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More Sustainable Gardening Tips

After building a healthy foundation by composting, sheet mulching, and cover cropping it's time to think about other aspects of gardening including irrigation, plant selection, and managing pests. Find out more about sustainable gardening techniques from the links below. 

  1. Plan your garden. Many an eager gardener can tell a tale of planting first and then considering the consequences. The process can be made clearer—and the end results more successful—by taking the time to think things through at the outset.
  2. Select the right plants for the right place. In addition to a plant’s beauty, it is important to consider a plant’s function and placement in the garden. Particular areas of the garden will call for particular plant choices.

  3. Save water in your garden. Saving water saves money and reduces demand for our limited water supplies. Using less water, and watering at the right time, can also mean a healthier, better looking garden. 

  4. Harvest rainwater or use graywater. You can lower your water bills by collecting rainwater and using it to water plants. You can also conserve water by diverting graywater from your home’s plumbing system to landscaped areas.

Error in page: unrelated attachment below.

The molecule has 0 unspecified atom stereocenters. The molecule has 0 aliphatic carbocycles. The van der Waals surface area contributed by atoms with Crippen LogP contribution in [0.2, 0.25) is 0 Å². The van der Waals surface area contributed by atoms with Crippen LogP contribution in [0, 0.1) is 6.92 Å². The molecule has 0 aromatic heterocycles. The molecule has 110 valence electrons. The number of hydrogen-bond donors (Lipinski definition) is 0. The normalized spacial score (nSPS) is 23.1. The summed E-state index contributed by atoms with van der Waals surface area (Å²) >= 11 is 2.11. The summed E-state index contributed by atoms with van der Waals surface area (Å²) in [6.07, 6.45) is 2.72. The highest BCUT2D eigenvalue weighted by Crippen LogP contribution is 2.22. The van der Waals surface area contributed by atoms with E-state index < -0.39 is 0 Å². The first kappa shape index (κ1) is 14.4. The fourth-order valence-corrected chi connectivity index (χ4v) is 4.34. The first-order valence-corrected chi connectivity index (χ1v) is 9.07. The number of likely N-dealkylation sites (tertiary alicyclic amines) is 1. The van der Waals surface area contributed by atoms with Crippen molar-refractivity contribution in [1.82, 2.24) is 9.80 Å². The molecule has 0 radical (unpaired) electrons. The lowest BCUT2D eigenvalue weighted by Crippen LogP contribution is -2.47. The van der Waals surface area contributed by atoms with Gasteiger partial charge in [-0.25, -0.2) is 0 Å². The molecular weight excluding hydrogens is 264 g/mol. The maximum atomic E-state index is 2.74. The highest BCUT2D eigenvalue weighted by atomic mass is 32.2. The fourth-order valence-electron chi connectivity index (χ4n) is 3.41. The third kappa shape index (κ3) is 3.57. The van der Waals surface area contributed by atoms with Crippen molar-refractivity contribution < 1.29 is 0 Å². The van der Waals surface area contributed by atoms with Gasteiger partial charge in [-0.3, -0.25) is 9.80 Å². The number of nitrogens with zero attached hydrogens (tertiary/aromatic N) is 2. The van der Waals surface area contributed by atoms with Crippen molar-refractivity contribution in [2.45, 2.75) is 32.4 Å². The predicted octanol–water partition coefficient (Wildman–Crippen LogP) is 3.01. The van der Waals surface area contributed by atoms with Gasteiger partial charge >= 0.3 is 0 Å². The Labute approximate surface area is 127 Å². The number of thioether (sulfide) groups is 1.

5. Manage pests and weeds safely. Bay-Friendly gardeners seek to limit pest problems by fostering a healthy environment in which plants have the strength to resist disease and insect infestations and to out-compete weeds.  

  6. edibles

    Grow food year round. Fruits and vegetables can be grown in a dedicated portion of the yard, in containers on patios and balconies, and even integrated into ornamental landscaping. And thanks to our mild Mediterranean-type climate in the Bay Area, we can grow many edible plants year-round. 

  7. Get started raising bees, chickens or other small livestock. In return for providing them with food, water and shelter, chickens, ducks, rabbits and goats will produce nutrient-rich manure that you can use to improve your garden soil. Bees provide important pollination services.

  8. Garden in small or rented spaces. You don’t have to own a home with a big yard in order to garden. From containers on windowsills and balconies to plots in community gardens, there are plenty of options for getting your hands dirty.

  9. Hire a Bay-Friendly Qualified Professional. If you’re daunted by the thought of tackling a garden renovation, or don’t have the time or inclination to do it yourself, consider getting professional help from a Bay-Friendly Qualified landscape design or maintenance professional.
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